Some would argue that having worked hard all year and in some cases prepared successfully for examinations, children deserve to spend their holiday weeks lounging around. Of course, we all need some rest and relaxation, but there’s no reason why the summer holidays should mean switching off completely. Let’s not forget too, that many working parents may have limited or no holidays so they put their childcare juggling skills to the test!

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Here we are, the last stretch before the dreaded final exams. You have worked hard (hopefully) for the last two years and now your efforts are going to pay off. Many of you students out there will be given study leave to revise for your exams, but how should you organise yourself efficiently in order to maximise your time and performance?

First of all, let us understand that no amount of last minute revision will replace consistent work over the entire course. Having said that, if you haven’t felt confident so far or feel that you are ready to tackle those tricky bits, it isn’t too late to put some of it right. Last minute stage frights are good as they give you the boost of energy you need to make it through the final 3 months. The key is mainly organisation. For each subject, list the topics you need to cover and then for each topic, list the sub-topic. This will be enough to get you started as you will have broken down what you need to cover into small, manageable chunks.  This also makes it easier to find and work examples for each subtopic. For example, in Physics, lay out the formulae and expand them to show how they connect to each concept, emphasising similarities and differences of when they are applicable. To make sure you have understood how and why to use a particular formula, introduce one change in the example and see how this affects the equation. In History, it can be a list of key events, in which case you could draw a diagram of how they are connected, then use this information to answer a practice question, using 1 or 2 sources for reference.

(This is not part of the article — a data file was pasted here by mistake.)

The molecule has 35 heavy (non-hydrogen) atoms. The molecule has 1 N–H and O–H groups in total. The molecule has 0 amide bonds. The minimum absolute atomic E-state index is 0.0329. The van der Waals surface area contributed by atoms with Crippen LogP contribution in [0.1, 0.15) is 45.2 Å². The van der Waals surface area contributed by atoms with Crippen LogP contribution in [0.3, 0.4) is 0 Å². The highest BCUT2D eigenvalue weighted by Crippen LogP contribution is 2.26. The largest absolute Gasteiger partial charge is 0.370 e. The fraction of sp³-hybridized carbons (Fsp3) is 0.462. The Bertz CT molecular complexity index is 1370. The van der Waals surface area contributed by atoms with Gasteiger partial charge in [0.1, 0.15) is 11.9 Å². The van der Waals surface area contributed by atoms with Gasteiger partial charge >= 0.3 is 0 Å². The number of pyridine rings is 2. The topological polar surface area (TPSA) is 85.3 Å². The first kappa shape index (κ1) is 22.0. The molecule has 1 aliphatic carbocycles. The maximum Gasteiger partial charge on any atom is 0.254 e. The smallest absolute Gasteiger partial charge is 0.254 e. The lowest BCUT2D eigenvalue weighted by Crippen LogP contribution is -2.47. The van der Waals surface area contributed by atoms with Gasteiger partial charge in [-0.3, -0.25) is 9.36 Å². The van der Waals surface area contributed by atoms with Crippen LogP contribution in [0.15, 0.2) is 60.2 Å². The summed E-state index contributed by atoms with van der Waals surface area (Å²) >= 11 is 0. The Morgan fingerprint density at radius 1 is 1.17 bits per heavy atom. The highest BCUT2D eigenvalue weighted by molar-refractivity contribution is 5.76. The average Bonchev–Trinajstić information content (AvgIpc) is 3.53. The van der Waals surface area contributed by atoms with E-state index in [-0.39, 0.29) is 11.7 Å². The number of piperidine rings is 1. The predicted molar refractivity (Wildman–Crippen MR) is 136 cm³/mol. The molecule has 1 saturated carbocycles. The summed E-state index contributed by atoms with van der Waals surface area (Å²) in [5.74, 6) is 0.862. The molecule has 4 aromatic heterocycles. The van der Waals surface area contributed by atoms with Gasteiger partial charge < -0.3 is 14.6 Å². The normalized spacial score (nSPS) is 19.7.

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By Sarah Frei, Brillantmont International School

With examinations looming on the horizon, many students are looking ahead, considering the next stage in their academic life. Many of the international curricula offered in Swiss private schools provide an element of choice with regard to subject combinations  and therein lies the difficulty. If you’re agonising over which course to choose, here are a few things to keep in mind:

Choose subjects you enjoy
Maybe your Dad is an incredible mathematician whilst mum’s a talented biologist. You want to keep them both happy,but what you really enjoy is history and languages. In that case, go for it! For the next two years, you‘ll be devoting a lot of energy and possibly a few sleepless nights to the subjects you choose, so the least you should do is like them! Choosing subjects to please others risks leaving you frustrated, unhappy and quite simply, out of your depth. Similarly, don’t choose a subject just because your best friend has chosen it !